IN JULY 1802, Dorothy Wordsworth and her brother, the poet William, visited Rievaulx Abbey during their travels around northern England. Dorothy left an unforgettable description in her journal.

“I went down to look at the ruins: thrushes singing, cattle feeding among the ruins of the abbey; green hilloes about the ruins; these hilloes scattered over with grovelets of wild roses and covered with wild flowers,” she wrote.

“I could have stayed in this solemn quiet spot till evening without a thought of moving but W. was waiting for me!’”

The abbey was the perfect Romantic ruin, in short. For 300 years, since the dissolution of the monasteries by Henry VIII in the 1530s and 1540s, it had gradually been reclaimed by nature.

The ancient stone tumbled and was covered by grass; the crumbling walls themselves were covered by ivy and other vegetation; sheep grazed among the ruins.

The Victorians loved their romantic ruins. So after Helmsley railway station opened in 1871, Rievaulx Abbey became a popular tourist destination, says Kevin Booth, English Heritage’s senior curator for the north of England.

William Duncombe, the First Earl Feversham, on whose land the abbey stood, began charging for access to the ruins. Victorian entrepreneurs even took advantage of new photographic technology to produce stereoscopic photographs which, when seen through a special viewer, enabled the ruins to be seen as though in 3D.

But despite the popularity of the ruins, nature continued to have its way. The stone continued to tumble, the grass to grow.

Concerned about the future of the ruins, the Society for the Protection of Ancient Buildings (SPAB) wrote to Earl Feversham, saying “you must do something”.

The Ancient Monuments Act of 1913 - an Act of the Parliament that aimed to “improve the protection afforded to ancient monuments in Britain”, gave those concerned about the future of the ruins their chance.

One hundred years ago, in 1917, the Ancient Monuments Branch of the Office of Works (the precursor of today’s English Heritage) stepped in and took over the management of the site.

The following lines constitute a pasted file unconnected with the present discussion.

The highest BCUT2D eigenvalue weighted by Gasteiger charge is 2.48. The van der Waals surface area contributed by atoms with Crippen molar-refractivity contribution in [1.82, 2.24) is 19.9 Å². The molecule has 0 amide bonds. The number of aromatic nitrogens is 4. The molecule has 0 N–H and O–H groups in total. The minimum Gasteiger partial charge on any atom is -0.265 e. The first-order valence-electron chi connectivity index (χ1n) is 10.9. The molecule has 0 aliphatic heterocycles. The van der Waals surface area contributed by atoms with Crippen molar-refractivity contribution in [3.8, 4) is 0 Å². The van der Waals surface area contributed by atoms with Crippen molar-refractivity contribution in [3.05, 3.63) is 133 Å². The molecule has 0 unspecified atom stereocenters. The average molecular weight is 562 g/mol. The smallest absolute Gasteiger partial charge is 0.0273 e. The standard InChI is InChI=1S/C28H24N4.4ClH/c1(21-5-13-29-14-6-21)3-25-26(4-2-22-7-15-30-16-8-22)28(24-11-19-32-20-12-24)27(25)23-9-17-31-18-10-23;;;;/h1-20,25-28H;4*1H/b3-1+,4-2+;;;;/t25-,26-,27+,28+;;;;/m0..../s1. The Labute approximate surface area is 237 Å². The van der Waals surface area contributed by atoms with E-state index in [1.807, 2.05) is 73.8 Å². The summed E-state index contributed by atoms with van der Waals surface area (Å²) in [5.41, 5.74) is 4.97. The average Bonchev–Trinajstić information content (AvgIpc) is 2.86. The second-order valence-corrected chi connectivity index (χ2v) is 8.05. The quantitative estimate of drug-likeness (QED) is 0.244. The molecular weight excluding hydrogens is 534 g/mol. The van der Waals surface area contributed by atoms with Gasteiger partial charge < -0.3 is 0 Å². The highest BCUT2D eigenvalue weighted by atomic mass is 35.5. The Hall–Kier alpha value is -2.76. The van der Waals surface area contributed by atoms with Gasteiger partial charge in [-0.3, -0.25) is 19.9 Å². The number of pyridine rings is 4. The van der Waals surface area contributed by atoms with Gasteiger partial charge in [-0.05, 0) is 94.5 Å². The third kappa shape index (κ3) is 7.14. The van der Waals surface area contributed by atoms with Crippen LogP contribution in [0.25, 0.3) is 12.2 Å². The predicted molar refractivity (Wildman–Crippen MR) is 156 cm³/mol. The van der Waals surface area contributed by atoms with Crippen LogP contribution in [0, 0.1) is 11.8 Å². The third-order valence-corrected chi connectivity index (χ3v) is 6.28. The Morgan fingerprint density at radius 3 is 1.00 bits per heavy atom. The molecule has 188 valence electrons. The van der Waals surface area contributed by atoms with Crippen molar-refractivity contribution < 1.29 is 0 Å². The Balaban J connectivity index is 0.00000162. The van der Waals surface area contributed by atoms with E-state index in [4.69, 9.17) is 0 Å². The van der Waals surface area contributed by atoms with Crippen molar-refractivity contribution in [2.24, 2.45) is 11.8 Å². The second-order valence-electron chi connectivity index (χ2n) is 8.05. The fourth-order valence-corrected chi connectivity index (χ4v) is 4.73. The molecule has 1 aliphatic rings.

And it pioneered at Rievaulx an entirely new approach to the protection and preservation of ancient monuments.

Crumbling walls were repaired, reinforced and re-pointed, vegetation was trimmed back, information panels were installed.

The abbey today is everyone’s idea of a classic ruin, with its carefully manicured lawns, re-pointed walls and discreet information panels.

Yet this is a way of presenting ruins that dates back just 100 years - and which began with Rievaulx itself.

Last week, a new exhibition opened at the abbey to mark the centenary of its management as an official, state-run ancient monument.

It brings together a host of archive documents, and more importantly photographs. They include a series of stereoscopic photographs of the abbey ruins taken in Victorian times, and loaned to English Heritage by none other than Brian May, the legendary Queen guitarist.

English Heritage will even be able to loan visitors stereoscopes to view the slides through - so that you’ll be able to see the romantic ruin of Victorian times in glorious 3D for yourself.

It was, as Brian May points out, a Victorian version of “virtual reality”. They’re so good, he says, that he once wondered why people didn’t photograph everything in 3D all the time. “I still haven’t figured that one out.”

Other, 2D photographs show the ruins hidden under blankets of ivy and scrub - and workmen coming in to repair and restore them for the Office of Works.

Many of these men, Mr Booth says, were former Feversham workers who, having returned from the trenches, were now employed by the state. Another sign of how things had changed in the aftermath of the Great War...

l The exhibition Rievaulx Reviewed: The Creation of a National Treasure runs in the new temporary exhibitions gallery at Rievaulx Abbey until October 31. The exhibition is open from 10am to 6pm each day